“I’ll never forgive him for the sulking, though, and the killing sting of his tongue. He ruined every day of our lives with it… Sober, he was a watcher, a horror of a man who missed nothing and commented on everything. Nothing was ever done right or cooked right or said right or bought right or handed to him properly…. We couldn’t breathe right in a room with him. We couldn’t talk freely or easily.”

By the end of the novel, the characters and setting feel so familiar, it is almost like you are reading about people you know, and it is a certainty that we have all come across the colourful and more eccentric characters in our own lives. The only one problem I have with this book is that we only hear the voices once – and interestingly we never hear from Pokey Burke, who seems to have vanished into thin air. I would have loved to hear more about the characters, especially Bobby, who I think would have benefited from a short excerpt at the end, so the reader could analyse his thoughts and feelings after certain events in the story have played out. However, this is a fantastic debut novel, a worthy Booker long-lister, and I can’t wait to see what the author does next.

Would I recommend it?:

But of course!

Star rating (out of 5):

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Man Booker Prize Longlist 2013 Announced

Published July 27, 2013 by bibliobeth

I try to keep up to date with literary happenings, and the Man Booker Prize is one of my favourites. I am currently in the middle of trying to get through all of the previous Man Booker winners and enjoying the challenge. So here are the 13 books longlisted from the 151 eligible.

Five Star Billionaire Tash Aw (Fourth Estate)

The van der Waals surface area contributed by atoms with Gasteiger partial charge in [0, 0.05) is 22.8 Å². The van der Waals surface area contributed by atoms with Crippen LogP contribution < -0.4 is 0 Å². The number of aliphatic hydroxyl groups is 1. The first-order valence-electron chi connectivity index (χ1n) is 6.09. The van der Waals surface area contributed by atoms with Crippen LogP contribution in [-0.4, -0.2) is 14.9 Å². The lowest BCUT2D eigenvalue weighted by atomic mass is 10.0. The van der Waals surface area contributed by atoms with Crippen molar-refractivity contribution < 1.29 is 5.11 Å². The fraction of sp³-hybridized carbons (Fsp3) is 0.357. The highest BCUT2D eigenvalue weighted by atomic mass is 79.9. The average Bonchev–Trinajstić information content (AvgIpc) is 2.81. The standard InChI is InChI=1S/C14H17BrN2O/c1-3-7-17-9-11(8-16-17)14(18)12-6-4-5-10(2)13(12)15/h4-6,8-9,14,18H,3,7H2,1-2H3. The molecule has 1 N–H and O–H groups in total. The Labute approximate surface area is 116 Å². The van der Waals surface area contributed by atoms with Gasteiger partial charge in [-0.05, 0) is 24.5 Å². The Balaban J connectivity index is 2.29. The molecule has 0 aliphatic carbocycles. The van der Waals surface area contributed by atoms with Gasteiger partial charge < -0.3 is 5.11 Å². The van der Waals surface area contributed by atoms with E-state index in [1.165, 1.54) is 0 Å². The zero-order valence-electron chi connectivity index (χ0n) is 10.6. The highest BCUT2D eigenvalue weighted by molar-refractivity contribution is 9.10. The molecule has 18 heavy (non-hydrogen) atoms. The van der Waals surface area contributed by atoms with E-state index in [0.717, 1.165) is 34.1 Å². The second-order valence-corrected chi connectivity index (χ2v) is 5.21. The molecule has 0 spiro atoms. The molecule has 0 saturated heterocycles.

We Need New Names NoViolet Bulawayo (Chatto & Windus)
The Luminaries Eleanor Catton (Granta)
Harvest Jim Crace (Picador)
The Marrying of Chani Kaufman Eve Harris (Sandstone Press)
The Kills Richard House (Picador)
The Lowland Jhumpa Lahiri (Bloomsbury)
Unexploded Alison MacLeod ( Hamish Hamilton)
TransAtlantic Colum McCann (Bloomsbury)
Almost English Charlotte Mendelson (Mantle)
A Tale for the Time Being Ruth Ozeki (Canongate)
The Spinning Heart Donal Ryan (Doubleday Ireland)
The Testament of Mary Colm Tóibín (Viking)
My first thoughts are that there is quite a mixture of established authors and cultures (Colm Toibin, Tash Aw, Colum McCann), and some new faces, including Donal Ryan, whose book The Spinning Heart I recognise as being part of the Waterstones Eleven Debut Authors to watch out for this year. Robert Macfarlane, this year’s chair of judges, said: “This is surely the most diverse longlist in Man Booker history: wonderfully various in terms of geography, form, length and subject. These 13 outstanding novels range from the traditional to the experimental, from the first century AD to the present day, from 100 pages to 1,000, and from Shanghai to Hendon.” The judges will meet again in September to choose a shortlist,  and the winner of the £50,000 prize will be named on the 15th of October.
Hmm… I think I’m going to enjoy researching this further…
For more information, please see the Man Booker website HERE.

Skios – Michael Frayn

Published May 16, 2013 by bibliobeth

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What’s it all about?: